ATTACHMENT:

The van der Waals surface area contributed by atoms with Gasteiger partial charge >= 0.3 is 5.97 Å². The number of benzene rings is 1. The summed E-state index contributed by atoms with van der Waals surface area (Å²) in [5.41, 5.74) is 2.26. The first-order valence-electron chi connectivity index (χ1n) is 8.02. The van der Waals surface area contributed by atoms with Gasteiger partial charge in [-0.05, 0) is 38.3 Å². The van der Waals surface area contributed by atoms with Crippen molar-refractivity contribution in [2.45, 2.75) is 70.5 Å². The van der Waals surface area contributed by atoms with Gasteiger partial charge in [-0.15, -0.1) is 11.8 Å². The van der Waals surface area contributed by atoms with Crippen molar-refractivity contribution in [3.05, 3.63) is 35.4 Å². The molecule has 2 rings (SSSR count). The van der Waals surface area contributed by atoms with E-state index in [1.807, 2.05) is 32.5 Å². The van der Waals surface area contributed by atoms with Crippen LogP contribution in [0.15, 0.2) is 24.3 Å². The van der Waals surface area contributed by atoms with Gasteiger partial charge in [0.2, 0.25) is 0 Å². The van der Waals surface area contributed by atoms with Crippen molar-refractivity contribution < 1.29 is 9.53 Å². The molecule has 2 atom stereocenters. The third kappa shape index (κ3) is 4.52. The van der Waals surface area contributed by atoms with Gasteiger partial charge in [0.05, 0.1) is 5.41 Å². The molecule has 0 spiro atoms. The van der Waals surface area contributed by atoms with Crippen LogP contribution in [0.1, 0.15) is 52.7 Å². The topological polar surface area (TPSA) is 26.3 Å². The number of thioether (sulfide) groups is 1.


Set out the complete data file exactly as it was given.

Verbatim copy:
The van der Waals surface area contributed by atoms with Gasteiger partial charge >= 0.3 is 5.97 Å². The number of benzene rings is 1. The summed E-state index contributed by atoms with van der Waals surface area (Å²) in [5.41, 5.74) is 2.26. The first-order valence-electron chi connectivity index (χ1n) is 8.02. The van der Waals surface area contributed by atoms with Gasteiger partial charge in [-0.05, 0) is 38.3 Å². The van der Waals surface area contributed by atoms with Crippen molar-refractivity contribution in [2.45, 2.75) is 70.5 Å². The van der Waals surface area contributed by atoms with Gasteiger partial charge in [-0.15, -0.1) is 11.8 Å². The van der Waals surface area contributed by atoms with Crippen molar-refractivity contribution in [3.05, 3.63) is 35.4 Å². The molecule has 2 rings (SSSR count). The van der Waals surface area contributed by atoms with E-state index in [1.807, 2.05) is 32.5 Å². The van der Waals surface area contributed by atoms with Crippen LogP contribution in [0.15, 0.2) is 24.3 Å². The van der Waals surface area contributed by atoms with Gasteiger partial charge in [0.2, 0.25) is 0 Å². The van der Waals surface area contributed by atoms with Crippen molar-refractivity contribution < 1.29 is 9.53 Å². The molecule has 2 atom stereocenters. The third kappa shape index (κ3) is 4.52. The van der Waals surface area contributed by atoms with Gasteiger partial charge in [0.05, 0.1) is 5.41 Å². The molecule has 0 spiro atoms. The van der Waals surface area contributed by atoms with Crippen LogP contribution in [0.1, 0.15) is 52.7 Å². The topological polar surface area (TPSA) is 26.3 Å². The number of thioether (sulfide) groups is 1.